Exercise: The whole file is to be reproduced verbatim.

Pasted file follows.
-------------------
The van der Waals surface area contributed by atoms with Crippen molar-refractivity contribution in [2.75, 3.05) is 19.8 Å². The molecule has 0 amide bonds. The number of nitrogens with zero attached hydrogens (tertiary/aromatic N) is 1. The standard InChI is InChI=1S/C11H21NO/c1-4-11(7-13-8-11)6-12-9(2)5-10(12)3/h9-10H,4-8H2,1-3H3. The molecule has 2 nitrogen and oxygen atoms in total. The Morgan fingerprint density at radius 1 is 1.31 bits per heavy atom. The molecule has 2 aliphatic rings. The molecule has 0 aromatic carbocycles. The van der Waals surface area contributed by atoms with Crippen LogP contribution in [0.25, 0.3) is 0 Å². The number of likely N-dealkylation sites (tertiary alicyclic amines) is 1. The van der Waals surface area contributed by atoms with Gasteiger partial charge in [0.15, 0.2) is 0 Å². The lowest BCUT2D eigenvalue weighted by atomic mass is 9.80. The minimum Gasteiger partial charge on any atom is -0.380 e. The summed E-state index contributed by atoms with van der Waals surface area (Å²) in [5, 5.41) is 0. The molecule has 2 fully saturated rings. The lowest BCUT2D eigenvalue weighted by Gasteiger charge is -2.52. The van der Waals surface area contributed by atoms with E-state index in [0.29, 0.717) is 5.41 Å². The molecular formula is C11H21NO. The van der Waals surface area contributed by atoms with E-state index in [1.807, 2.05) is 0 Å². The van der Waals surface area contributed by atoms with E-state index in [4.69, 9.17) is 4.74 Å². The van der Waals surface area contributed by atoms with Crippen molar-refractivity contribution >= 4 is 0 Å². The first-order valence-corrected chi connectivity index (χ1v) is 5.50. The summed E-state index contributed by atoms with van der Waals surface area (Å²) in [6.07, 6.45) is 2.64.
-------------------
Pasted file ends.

The van der Waals surface area contributed by atoms with Crippen molar-refractivity contribution in [2.75, 3.05) is 19.8 Å². The molecule has 0 amide bonds. The number of nitrogens with zero attached hydrogens (tertiary/aromatic N) is 1. The standard InChI is InChI=1S/C11H21NO/c1-4-11(7-13-8-11)6-12-9(2)5-10(12)3/h9-10H,4-8H2,1-3H3. The molecule has 2 nitrogen and oxygen atoms in total. The Morgan fingerprint density at radius 1 is 1.31 bits per heavy atom. The molecule has 2 aliphatic rings. The molecule has 0 aromatic carbocycles. The van der Waals surface area contributed by atoms with Crippen LogP contribution in [0.25, 0.3) is 0 Å². The number of likely N-dealkylation sites (tertiary alicyclic amines) is 1. The van der Waals surface area contributed by atoms with Gasteiger partial charge in [0.15, 0.2) is 0 Å². The lowest BCUT2D eigenvalue weighted by atomic mass is 9.80. The minimum Gasteiger partial charge on any atom is -0.380 e. The summed E-state index contributed by atoms with van der Waals surface area (Å²) in [5, 5.41) is 0. The molecule has 2 fully saturated rings. The lowest BCUT2D eigenvalue weighted by Gasteiger charge is -2.52. The van der Waals surface area contributed by atoms with E-state index in [0.29, 0.717) is 5.41 Å². The molecular formula is C11H21NO. The van der Waals surface area contributed by atoms with E-state index in [1.807, 2.05) is 0 Å². The van der Waals surface area contributed by atoms with E-state index in [4.69, 9.17) is 4.74 Å². The van der Waals surface area contributed by atoms with Crippen molar-refractivity contribution >= 4 is 0 Å². The first-order valence-corrected chi connectivity index (χ1v) is 5.50. The summed E-state index contributed by atoms with van der Waals surface area (Å²) in [6.07, 6.45) is 2.64.